This is the third play I have reviewed this year in which a single actor plays at least two major roles and up to 20 minor ones—all at once. . It’s a feat that could so easily be embarrassing and awful but instead it was a tour de force which takes a master to pull it off. This actor, Tom Gualtieri, is just such a master.
In That Play (Gualtieri’s synonym for Macbeth, as opposed “the Scottish play,” which allows the speaker not to call down upon his head the curses, connected in theatrical lore with the utterance of Macbeth’s name) it is as if we have clearly seen Macbeth, Lady Macbeth, generals, noblemen and weird sisters, for the first time . Gualtieri plays males, females, and creatures of indeterminate sex; weeping, howling, champing upon the scenery with intense and powerful speeches, exhibiting signs of rage and paranoia. The speeches uttered by the key characters, at the peak of terrible grandiose emotion, are cut down to size by low comedians like the gatekeeper but more importantly, by some coarse, wicked and very funny sidebars by the Actor.
And this experience is especially intense because, we are hearing Macbeth in 90 minutes- some of the most beautiful and eloquent Shakespearean dialogue without the stage directions, reminiscences and other stuffing—and as the dialogue comes to mind we remember as if it were the first time how the English language is filled with Shakespeare and with the language of Macbeth. The very first set of speeches by the bearded “weird sisters” condenses the political scene; summarizes the upcoming conflict; hints at horror to come; and in an unforgettable couplet lets us know that we cannot trust our senses as we survey Scotland under Macbeth’s rule—that nothing is as it seems, and that all is terribly awry in this kingdom At one time many a high school English teachers, grateful for a great classic also guaranteed to grab the attention of their students, attempted to ensure that every kid committed these speeches to memory. And many of us did.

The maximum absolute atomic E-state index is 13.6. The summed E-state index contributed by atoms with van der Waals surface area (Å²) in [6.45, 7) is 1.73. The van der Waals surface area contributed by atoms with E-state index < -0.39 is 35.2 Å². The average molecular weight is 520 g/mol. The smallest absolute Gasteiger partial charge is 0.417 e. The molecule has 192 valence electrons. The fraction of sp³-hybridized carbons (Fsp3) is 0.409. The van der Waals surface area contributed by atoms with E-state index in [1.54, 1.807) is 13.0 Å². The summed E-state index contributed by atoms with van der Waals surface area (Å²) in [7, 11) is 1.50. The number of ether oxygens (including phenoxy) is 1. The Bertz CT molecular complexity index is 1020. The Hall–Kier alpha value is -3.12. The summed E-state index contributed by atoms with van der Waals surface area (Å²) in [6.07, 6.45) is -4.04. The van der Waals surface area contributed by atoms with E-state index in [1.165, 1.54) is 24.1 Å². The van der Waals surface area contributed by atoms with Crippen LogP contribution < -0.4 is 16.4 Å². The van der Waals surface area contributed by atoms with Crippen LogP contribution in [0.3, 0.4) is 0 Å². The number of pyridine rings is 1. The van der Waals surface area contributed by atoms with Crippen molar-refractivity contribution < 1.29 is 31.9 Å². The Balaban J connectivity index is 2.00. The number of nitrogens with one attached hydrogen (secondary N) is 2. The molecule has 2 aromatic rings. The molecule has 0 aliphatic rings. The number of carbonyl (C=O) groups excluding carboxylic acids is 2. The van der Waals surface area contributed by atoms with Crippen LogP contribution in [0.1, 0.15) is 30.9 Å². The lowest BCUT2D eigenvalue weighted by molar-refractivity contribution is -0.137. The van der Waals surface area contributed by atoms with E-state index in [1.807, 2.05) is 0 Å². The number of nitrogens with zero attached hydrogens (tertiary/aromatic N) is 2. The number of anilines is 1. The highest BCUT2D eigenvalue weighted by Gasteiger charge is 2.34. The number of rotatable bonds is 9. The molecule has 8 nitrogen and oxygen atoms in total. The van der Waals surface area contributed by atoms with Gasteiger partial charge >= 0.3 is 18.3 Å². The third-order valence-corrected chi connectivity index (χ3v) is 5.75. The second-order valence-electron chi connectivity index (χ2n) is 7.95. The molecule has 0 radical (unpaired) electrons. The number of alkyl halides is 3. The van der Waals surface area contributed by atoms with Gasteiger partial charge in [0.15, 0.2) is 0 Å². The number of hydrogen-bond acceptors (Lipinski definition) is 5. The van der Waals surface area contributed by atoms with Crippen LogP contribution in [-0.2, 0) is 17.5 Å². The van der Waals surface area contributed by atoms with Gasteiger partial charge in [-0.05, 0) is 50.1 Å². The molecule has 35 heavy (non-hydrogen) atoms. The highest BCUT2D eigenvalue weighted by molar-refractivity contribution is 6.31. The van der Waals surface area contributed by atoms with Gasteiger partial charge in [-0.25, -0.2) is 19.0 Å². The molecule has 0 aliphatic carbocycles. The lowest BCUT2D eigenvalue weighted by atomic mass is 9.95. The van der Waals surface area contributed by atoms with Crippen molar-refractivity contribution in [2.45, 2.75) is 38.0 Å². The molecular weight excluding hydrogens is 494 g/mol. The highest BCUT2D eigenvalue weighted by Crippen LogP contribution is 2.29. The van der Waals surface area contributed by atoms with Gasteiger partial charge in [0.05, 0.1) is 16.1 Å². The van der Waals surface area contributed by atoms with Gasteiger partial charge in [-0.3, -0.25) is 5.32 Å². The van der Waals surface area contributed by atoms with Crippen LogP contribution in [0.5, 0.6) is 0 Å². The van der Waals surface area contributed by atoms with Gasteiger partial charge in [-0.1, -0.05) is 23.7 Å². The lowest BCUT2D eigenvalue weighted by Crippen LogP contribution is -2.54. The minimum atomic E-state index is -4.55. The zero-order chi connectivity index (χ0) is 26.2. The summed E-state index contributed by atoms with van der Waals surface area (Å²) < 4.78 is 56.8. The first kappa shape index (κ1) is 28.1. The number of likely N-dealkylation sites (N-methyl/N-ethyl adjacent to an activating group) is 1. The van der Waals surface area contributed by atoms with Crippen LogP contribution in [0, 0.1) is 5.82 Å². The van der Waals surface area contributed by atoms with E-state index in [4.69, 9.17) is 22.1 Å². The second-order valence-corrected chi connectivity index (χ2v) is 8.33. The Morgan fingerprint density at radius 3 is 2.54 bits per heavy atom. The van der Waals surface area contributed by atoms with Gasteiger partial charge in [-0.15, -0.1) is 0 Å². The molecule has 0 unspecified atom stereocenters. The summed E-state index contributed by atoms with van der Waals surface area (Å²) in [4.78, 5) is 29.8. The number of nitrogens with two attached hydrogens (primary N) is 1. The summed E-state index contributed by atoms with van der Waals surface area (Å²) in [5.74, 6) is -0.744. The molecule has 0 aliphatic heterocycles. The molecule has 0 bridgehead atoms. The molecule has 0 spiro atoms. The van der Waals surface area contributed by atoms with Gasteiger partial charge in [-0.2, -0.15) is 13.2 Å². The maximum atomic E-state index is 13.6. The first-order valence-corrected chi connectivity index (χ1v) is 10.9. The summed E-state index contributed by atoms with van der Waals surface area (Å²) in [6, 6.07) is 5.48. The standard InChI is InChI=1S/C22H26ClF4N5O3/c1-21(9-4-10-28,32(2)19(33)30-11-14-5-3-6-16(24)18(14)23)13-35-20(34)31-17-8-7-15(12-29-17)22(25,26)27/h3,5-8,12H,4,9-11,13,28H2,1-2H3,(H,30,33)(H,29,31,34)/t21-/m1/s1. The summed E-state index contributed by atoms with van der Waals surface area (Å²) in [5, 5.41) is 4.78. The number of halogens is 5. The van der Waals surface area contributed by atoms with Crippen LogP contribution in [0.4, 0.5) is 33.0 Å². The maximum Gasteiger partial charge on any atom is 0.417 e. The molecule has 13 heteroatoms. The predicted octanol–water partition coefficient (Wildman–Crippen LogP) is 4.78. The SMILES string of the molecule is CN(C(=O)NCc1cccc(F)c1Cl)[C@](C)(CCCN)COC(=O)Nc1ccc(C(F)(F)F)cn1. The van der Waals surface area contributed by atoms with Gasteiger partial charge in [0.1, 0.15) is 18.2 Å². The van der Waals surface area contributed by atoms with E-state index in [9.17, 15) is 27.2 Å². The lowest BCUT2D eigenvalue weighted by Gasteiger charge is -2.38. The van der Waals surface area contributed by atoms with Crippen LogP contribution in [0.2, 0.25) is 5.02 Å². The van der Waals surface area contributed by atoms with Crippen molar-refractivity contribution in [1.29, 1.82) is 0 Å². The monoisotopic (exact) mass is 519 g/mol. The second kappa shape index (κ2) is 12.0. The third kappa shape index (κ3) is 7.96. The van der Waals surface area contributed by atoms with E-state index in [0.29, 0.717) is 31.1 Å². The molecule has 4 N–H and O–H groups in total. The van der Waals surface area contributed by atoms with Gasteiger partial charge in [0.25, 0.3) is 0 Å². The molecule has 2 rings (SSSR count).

And it wasn’t only high school students who came to love Macbeth. Of the weird sisters, Gualtieri wryly comments— “Sure! Just what a mighty Scottish general in doubts about his future would do—go to consult the opinion of three old ladies, their toad and their kitty on a blasted heath!” Okay. And to be sure, the witches wore beards; they had as their familiars a toad and a gray cat; and they appeared to be able to predict the future at the highest levels. Who couldn’t love three cackling unsightly witches with the mighty powers of prediction?
SCENE I. A desert place.
Thunder and lightning.
Enter three Witches
When shall we three meet again ?
In thunder, lightning, or in rain.
When the hurlyburly’s done,
When the battle’s lost and won.
That will be ere the set of sun.
Where the place?
Upon the heath.
There to meet with Macbeth.
I come, Graymalkin!
Fair is foul, and foul is fair:
Hover through the fog and filthy air.
“Fair is foul and foul is fair.” This chant of the weird sisters is the symbolic heart of the play. The motto “Fair is foul and foul is fair”—symbolizes the juxtaposition of false and true, of feigned and real. Macbeth and Lady Macbeth both feign kindness towards their intended victim, King Duncan. Lady Macbeth, a powerful and beautiful queen, calls upon unearthly powers to “unsex her”—so that she may seem a woman yet behave like a man, and kill King Duncan without regret. Macbeth sees a bloody dagger in mid-air, a figure of his guilt which exists only in his mind but symbolizes the fact that he has used a dagger to kill King Duncan. And Lady Macbeth sees imaginary blood all over her hands; symbolizing her moral complicity with her husband in the killing of Duncan, and is terrified. And she terrifies others who see only a haunted queen and do not see the blood on her hands but clearly see her agonized sense of guilt—before the queen kills herself.
And all the while, actor Gualtieri is spinning about, portraying three weird sisters, the royal couple, King Duncan, and the doctor who soberly views the madness of Lady Macbeth and comments that she has need of physic but not the kind he can offer. It is a dizzying performance- shifting from cackling, evil, old ladies to strong, muscular shouting kingly figures to stately dignified yet inwardly evil kings and queens, in all their variations—culminating in the semblance of true wickedness for Macbeth and tragic haunted madness, for his queen. To the doctor, a final, sober harbinger of the evil to come to Scotland.
In a word, brilliant! Go see it! It’s marvelous!
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That Play – A Solo Macbeth
Stage Left Studio
214 West 30th Street
Through November 19, 2012